DPS rejects move to new city hall

By BOB OLIVER
Times-Herald Newspapers

DEARBORN — Dearborn Public Schools are not interested in moving its administrative offices to the new Dearborn Administrative Center after the city moves there later this year.

DPS Board President Hussein Berry sent a letter to Mayor John O’Reilly Jr. and members of the City Council June 4 explaining the district’s decision and the reasons behind it.

“After much thought and deliberation, we decided long ago to not pursue this option,” Berry said. “We made a promise to the citizens of Dearborn to not use the ($76 million SMART) bond money to relocate our administrative offices.”

Berry said the board has discussed the possible move at meetings and the consensus was to stay where they are, though a merging of operations with Henry Ford College could happen in the future.

“This partnership not only makes financial sense but also logistical sense, because many of our services overlap,” Berry said.

The DPS administrative offices are at 18700 Audette and the same board of seven members governs DPS and HFC.

DPS was one candidate mentioned in previous meetings by O’Reilly as a possible tenant in the DAC, 16901 Michigan Ave., which would pay rent to the city for use of part of the center, which would increase the revenue brought in and increase the savings of the move.

The city bought the property in 2012 for $3.2 million and plans to move in by early September to allow Artspace, the Minneapolis-based nonprofit real estate developer who purchased the City Hall complex for $1.65 million last July, time to move into the city and begin renovating into 46 work and living spaces for artists as well as spaces for art studios, art organizations and creative businesses.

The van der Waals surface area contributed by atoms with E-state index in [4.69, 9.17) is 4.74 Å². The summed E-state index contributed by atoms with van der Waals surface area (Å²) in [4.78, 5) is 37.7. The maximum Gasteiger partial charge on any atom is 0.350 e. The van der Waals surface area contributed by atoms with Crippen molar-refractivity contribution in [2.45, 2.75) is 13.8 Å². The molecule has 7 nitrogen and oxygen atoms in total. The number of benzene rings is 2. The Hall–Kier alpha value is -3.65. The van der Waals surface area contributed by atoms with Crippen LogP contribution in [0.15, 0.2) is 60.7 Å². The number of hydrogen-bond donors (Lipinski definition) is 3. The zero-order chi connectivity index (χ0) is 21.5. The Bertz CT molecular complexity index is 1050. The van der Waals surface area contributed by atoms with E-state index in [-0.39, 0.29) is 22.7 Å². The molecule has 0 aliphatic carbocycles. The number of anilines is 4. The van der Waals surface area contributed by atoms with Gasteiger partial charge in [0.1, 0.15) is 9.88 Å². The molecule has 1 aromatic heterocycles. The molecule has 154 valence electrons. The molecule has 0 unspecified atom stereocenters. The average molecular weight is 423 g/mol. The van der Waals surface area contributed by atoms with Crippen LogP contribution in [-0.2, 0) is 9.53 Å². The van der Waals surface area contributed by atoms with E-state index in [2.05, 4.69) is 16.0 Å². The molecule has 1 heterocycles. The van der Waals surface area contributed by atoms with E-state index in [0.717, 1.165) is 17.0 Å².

Councilman Thomas Tafelski, a vocal opponent of the City Hall sale throughout the process, said the news wasn’t good for the upcoming move.

“This was one of the issues that the mayor brought forth on why it was such a good idea to sell City Hall and move because we would combine with the schools and would receive rent,” Tafelski said. “Obviously based on this letter that is not going to happen and it’s just another broken promise to the public.”

He said he wondered how the decision would affect the savings of the city operations move, which has been estimated at $400,000 annually and as high as $560,000 if the additional space is rented out.

The City Council approved the establishment of a $5.5 million budget for renovation and relocation costs for city government in April but that budget did not include an access road that will connect the Ford Community & Performing Arts Center, 19th District Courthouse, Police Department and Henry Ford Centennial Library to the new City Hall or the addition of a roundabout in the parking lot so people can be dropped off close to the entrance doors.

“This is why I’ve continued to vote ‘no’ against this move because I would have much rather seen the money go toward manpower of police on the streets, fixing up our neighborhoods or other immediate needs, not building a legacy by moving City Hall,” Tafelski said.

Public Information Director Mary Laundroche said the city respects the DPS decision, and that sharing the space with them was never a requirement of the DAC’s success.

“The Dearborn Administrative Center stands on its own merits,” Laundroche said. “The mayor said all along that sharing the space with the schools was just an opportunity to be considered, not a requirement.”

(Bob Oliver can be reached at boliver@bewickpublications.com.)

Tags: